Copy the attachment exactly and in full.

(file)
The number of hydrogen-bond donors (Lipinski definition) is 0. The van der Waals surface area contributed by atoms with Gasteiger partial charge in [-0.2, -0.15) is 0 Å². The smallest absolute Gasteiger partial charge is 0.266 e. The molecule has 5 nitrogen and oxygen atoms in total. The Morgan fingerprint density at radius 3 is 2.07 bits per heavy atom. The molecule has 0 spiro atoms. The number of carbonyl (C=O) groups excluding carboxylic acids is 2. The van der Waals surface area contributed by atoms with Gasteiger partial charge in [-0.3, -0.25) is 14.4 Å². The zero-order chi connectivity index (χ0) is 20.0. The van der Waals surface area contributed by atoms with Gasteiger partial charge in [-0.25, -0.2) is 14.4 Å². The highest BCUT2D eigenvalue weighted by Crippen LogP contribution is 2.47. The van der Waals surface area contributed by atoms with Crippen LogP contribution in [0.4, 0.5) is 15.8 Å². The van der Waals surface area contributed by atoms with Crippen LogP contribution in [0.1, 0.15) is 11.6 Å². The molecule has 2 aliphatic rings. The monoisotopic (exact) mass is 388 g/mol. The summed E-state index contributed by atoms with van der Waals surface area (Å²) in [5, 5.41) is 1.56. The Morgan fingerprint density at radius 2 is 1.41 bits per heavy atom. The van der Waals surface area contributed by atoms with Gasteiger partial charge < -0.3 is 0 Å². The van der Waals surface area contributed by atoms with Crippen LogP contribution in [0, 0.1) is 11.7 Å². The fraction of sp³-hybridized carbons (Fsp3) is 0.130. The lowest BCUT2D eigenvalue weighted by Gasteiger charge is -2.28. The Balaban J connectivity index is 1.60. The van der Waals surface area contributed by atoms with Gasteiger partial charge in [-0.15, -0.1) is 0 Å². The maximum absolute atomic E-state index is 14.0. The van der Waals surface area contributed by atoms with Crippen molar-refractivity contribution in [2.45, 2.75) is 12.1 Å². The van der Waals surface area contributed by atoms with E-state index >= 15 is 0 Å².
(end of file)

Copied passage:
The number of hydrogen-bond donors (Lipinski definition) is 0. The van der Waals surface area contributed by atoms with Gasteiger partial charge in [-0.2, -0.15) is 0 Å². The smallest absolute Gasteiger partial charge is 0.266 e. The molecule has 5 nitrogen and oxygen atoms in total. The Morgan fingerprint density at radius 3 is 2.07 bits per heavy atom. The molecule has 0 spiro atoms. The number of carbonyl (C=O) groups excluding carboxylic acids is 2. The van der Waals surface area contributed by atoms with Gasteiger partial charge in [-0.3, -0.25) is 14.4 Å². The zero-order chi connectivity index (χ0) is 20.0. The van der Waals surface area contributed by atoms with Gasteiger partial charge in [-0.25, -0.2) is 14.4 Å². The highest BCUT2D eigenvalue weighted by Crippen LogP contribution is 2.47. The van der Waals surface area contributed by atoms with Crippen LogP contribution in [0.4, 0.5) is 15.8 Å². The van der Waals surface area contributed by atoms with Crippen LogP contribution in [0.1, 0.15) is 11.6 Å². The molecule has 2 aliphatic rings. The monoisotopic (exact) mass is 388 g/mol. The summed E-state index contributed by atoms with van der Waals surface area (Å²) in [5, 5.41) is 1.56. The Morgan fingerprint density at radius 2 is 1.41 bits per heavy atom. The van der Waals surface area contributed by atoms with Gasteiger partial charge < -0.3 is 0 Å². The van der Waals surface area contributed by atoms with Crippen LogP contribution in [0, 0.1) is 11.7 Å². The fraction of sp³-hybridized carbons (Fsp3) is 0.130. The lowest BCUT2D eigenvalue weighted by Gasteiger charge is -2.28. The Balaban J connectivity index is 1.60. The van der Waals surface area contributed by atoms with Gasteiger partial charge in [-0.15, -0.1) is 0 Å². The maximum absolute atomic E-state index is 14.0. The van der Waals surface area contributed by atoms with Crippen molar-refractivity contribution in [2.45, 2.75) is 12.1 Å². The van der Waals surface area contributed by atoms with E-state index >= 15 is 0 Å².